By Jonathan Ng |Staff Writer|
A new book in accordance with the Latino Baseball History Project, “Mexican American Baseball in the Inland Empire,” had its premiere release on Wednesday, May 30 inside the John M. Pfau Library.
The book serves as a legacy for the Hispanic community within the Inland Empire by providing a rich history of Latino baseball and preserving this positive image for new generations to come.
“When I go and my mother goes, our family will still be in that book . . . it is going to affect our children and our children’s children,” said Manuel Salazar, a former baseball player mentioned in the book.
Former baseball players referenced in the book who attended the reception came together to discuss their experiences in baseball and how it affected their lives. “Athletics have been a way of life in my family . . . it fosters growth and leadership,” said Sal Valdivia.
Baseball taught the necessary values that many people from the Latino community used as a means to become successful. “Athletics was the only reason I went to school . . . because of sports, I finished college,” said Valdivia.
One of the many obstacles before the late 1960s was the discrimination against the Latino community and the lack of support they had from the overall community.
“They had to play in the parking lots and abandoned areas before the 1950s . . . discrimination was very apparent back then,” said Mrs. Encinas, wife of Tommi Encinas.
Although the Latino community has endured a number of discriminatory obstacles, many Hispanics have risen to the top in American baseball after the color barrier was broken by Jackie Robinson.
“One of the first few Latino baseball players to become professional, Camilo Carreon, upon graduation from Colton High School, signed with the Chicago White Sox organization in 1956, hitting a.311 batting average his first year, earning him rookie of the year honors,” according to Santillan, author of the book.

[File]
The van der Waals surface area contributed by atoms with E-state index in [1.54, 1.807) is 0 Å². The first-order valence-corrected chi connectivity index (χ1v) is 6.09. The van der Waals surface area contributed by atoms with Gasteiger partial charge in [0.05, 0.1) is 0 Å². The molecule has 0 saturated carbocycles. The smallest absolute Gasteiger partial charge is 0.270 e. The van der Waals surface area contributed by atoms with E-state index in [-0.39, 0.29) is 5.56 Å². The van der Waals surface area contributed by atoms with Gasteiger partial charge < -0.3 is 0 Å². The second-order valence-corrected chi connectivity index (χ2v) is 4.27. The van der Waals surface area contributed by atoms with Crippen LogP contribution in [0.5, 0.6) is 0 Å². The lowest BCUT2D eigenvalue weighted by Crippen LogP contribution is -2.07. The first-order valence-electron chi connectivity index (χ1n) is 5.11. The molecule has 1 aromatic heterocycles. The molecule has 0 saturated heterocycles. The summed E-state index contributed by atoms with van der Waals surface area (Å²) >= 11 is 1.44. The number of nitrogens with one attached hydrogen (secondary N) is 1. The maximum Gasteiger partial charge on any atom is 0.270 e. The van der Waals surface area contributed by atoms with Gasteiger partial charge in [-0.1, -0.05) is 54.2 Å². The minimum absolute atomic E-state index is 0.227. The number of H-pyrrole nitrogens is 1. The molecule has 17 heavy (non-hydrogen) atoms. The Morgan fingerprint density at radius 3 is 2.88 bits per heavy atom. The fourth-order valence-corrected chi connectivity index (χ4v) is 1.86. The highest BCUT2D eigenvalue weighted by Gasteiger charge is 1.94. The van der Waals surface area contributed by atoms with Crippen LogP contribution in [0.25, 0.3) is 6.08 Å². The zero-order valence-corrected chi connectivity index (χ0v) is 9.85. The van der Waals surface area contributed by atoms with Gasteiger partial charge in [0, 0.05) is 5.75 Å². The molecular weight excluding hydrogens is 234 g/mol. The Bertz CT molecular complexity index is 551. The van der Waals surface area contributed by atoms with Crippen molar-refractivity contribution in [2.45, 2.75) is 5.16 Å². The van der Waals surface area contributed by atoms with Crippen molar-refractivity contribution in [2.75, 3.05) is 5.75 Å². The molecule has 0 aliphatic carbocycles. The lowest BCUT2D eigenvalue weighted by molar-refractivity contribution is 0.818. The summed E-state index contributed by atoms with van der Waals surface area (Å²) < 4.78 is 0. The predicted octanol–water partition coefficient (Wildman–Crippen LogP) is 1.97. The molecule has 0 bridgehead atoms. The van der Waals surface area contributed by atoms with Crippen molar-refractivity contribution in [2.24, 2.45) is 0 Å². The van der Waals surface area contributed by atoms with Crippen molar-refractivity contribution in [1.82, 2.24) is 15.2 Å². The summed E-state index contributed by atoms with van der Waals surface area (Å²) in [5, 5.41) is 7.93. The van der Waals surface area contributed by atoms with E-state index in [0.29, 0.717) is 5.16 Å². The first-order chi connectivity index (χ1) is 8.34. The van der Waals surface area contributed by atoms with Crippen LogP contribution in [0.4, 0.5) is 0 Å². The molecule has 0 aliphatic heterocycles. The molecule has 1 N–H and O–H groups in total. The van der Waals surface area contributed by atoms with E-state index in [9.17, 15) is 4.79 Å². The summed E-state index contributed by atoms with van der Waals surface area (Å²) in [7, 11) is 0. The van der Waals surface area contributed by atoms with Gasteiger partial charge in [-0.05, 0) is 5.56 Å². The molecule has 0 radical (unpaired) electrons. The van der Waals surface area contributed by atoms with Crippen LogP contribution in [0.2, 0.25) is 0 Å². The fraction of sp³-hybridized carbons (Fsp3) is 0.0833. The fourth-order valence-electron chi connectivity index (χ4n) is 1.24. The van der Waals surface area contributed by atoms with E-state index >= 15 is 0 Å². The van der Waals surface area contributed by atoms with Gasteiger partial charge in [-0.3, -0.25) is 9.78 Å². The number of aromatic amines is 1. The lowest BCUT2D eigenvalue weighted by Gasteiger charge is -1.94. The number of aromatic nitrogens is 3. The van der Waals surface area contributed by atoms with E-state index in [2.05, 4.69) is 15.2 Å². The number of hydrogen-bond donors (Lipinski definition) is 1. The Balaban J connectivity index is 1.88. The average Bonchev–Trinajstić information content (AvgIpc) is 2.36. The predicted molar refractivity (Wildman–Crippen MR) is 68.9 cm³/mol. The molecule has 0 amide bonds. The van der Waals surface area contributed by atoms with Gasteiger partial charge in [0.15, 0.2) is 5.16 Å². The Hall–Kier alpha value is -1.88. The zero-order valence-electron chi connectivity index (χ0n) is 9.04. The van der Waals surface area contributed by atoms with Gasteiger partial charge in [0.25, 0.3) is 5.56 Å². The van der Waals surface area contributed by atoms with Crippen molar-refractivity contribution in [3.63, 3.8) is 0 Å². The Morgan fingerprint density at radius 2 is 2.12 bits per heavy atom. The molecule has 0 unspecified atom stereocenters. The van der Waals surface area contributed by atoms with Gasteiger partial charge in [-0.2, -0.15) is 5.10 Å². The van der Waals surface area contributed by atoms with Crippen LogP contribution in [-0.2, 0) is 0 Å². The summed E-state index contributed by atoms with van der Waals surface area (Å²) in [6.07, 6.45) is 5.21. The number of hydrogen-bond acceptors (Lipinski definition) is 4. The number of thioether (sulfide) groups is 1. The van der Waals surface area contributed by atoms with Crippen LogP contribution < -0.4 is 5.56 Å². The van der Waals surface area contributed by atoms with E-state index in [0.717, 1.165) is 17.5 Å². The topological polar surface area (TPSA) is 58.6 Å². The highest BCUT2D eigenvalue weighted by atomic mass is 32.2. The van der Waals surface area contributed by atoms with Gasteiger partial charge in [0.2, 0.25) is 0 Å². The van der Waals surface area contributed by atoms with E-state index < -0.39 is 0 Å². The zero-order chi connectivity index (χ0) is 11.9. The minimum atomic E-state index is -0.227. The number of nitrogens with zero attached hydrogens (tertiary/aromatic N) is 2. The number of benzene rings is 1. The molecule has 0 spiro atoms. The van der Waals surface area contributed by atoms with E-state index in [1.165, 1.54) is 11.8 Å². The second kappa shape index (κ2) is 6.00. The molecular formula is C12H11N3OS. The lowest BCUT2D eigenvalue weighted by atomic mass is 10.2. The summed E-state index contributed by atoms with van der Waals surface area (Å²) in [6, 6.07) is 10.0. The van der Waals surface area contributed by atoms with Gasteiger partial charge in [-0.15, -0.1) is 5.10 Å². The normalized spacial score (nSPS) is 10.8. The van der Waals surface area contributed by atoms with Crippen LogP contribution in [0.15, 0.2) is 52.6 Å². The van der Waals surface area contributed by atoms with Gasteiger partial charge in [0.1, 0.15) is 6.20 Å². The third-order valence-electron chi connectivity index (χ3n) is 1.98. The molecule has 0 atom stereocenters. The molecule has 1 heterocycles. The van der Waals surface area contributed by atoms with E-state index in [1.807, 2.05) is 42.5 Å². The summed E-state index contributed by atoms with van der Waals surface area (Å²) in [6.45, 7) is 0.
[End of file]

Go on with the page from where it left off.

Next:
“The White Sox were one of the first teams to stock their rosters with Latino players, and Mexican Americans came out in numbers to watch their favorite heroes,” said Santillan.
In essence, this book represents one of the struggles that the Hispanic community has been through over the past 90 years in the United States. “This book makes me proud . . . it has a lot of information about my people,” said Tommie Encinas.
Pride and culture are of huge importance to Latinos residing in the United States because they desire to stay connected to their ethnic roots. How they go about that is through embracing their history by telling stories and passing them down to generation after generation.
“Community history builds identity . . . it provides a venue for the elders to express themselves and the youth to develop a positive future,” said Cesar Caballero, Dean of the Pfau Library.
The book is a relic of the Latino community that represents family pride and a sense of identity. It establishes direction for the young and broadens the understanding and scope of the different roles that baseball has played in promoting rights of Mexican Americans.
The collections featuring these different stories and pictures celebrate the timeless memories that represent the thriving Latino culture of the Inland Empire.